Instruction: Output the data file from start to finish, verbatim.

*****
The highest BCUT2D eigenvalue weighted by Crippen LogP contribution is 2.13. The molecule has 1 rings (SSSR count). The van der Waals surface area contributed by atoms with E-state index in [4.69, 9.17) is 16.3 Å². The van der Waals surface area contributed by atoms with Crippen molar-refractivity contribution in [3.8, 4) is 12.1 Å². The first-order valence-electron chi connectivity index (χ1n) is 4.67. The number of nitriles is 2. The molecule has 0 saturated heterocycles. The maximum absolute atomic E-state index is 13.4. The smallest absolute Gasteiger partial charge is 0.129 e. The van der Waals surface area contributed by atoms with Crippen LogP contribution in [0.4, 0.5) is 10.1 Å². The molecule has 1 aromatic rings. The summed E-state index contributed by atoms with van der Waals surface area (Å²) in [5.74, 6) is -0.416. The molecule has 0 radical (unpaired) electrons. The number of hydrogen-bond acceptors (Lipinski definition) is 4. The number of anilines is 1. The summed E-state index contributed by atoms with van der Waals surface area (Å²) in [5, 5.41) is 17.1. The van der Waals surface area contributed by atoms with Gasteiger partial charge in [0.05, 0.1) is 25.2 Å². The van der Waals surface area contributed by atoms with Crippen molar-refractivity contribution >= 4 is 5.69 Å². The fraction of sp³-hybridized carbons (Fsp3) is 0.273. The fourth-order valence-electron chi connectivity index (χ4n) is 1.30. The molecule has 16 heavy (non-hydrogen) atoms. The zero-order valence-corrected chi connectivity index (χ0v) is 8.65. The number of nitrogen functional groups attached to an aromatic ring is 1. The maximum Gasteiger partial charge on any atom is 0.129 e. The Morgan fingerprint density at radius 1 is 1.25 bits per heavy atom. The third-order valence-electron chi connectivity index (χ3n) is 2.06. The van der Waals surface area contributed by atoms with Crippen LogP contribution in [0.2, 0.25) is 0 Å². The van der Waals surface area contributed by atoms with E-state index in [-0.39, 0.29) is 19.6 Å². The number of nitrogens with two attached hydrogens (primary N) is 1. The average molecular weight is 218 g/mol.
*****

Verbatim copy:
The highest BCUT2D eigenvalue weighted by Crippen LogP contribution is 2.13. The molecule has 1 rings (SSSR count). The van der Waals surface area contributed by atoms with E-state index in [4.69, 9.17) is 16.3 Å². The van der Waals surface area contributed by atoms with Crippen molar-refractivity contribution in [3.8, 4) is 12.1 Å². The first-order valence-electron chi connectivity index (χ1n) is 4.67. The number of nitriles is 2. The molecule has 0 saturated heterocycles. The maximum absolute atomic E-state index is 13.4. The smallest absolute Gasteiger partial charge is 0.129 e. The van der Waals surface area contributed by atoms with Crippen LogP contribution in [0.4, 0.5) is 10.1 Å². The molecule has 1 aromatic rings. The summed E-state index contributed by atoms with van der Waals surface area (Å²) in [5.74, 6) is -0.416. The molecule has 0 radical (unpaired) electrons. The number of hydrogen-bond acceptors (Lipinski definition) is 4. The number of anilines is 1. The summed E-state index contributed by atoms with van der Waals surface area (Å²) in [5, 5.41) is 17.1. The van der Waals surface area contributed by atoms with Gasteiger partial charge in [0.05, 0.1) is 25.2 Å². The van der Waals surface area contributed by atoms with Crippen molar-refractivity contribution >= 4 is 5.69 Å². The fraction of sp³-hybridized carbons (Fsp3) is 0.273. The fourth-order valence-electron chi connectivity index (χ4n) is 1.30. The molecule has 16 heavy (non-hydrogen) atoms. The zero-order valence-corrected chi connectivity index (χ0v) is 8.65. The number of nitrogen functional groups attached to an aromatic ring is 1. The maximum Gasteiger partial charge on any atom is 0.129 e. The Morgan fingerprint density at radius 1 is 1.25 bits per heavy atom. The third-order valence-electron chi connectivity index (χ3n) is 2.06. The van der Waals surface area contributed by atoms with Crippen LogP contribution in [0.2, 0.25) is 0 Å². The van der Waals surface area contributed by atoms with E-state index in [-0.39, 0.29) is 19.6 Å². The number of nitrogens with two attached hydrogens (primary N) is 1. The average molecular weight is 218 g/mol.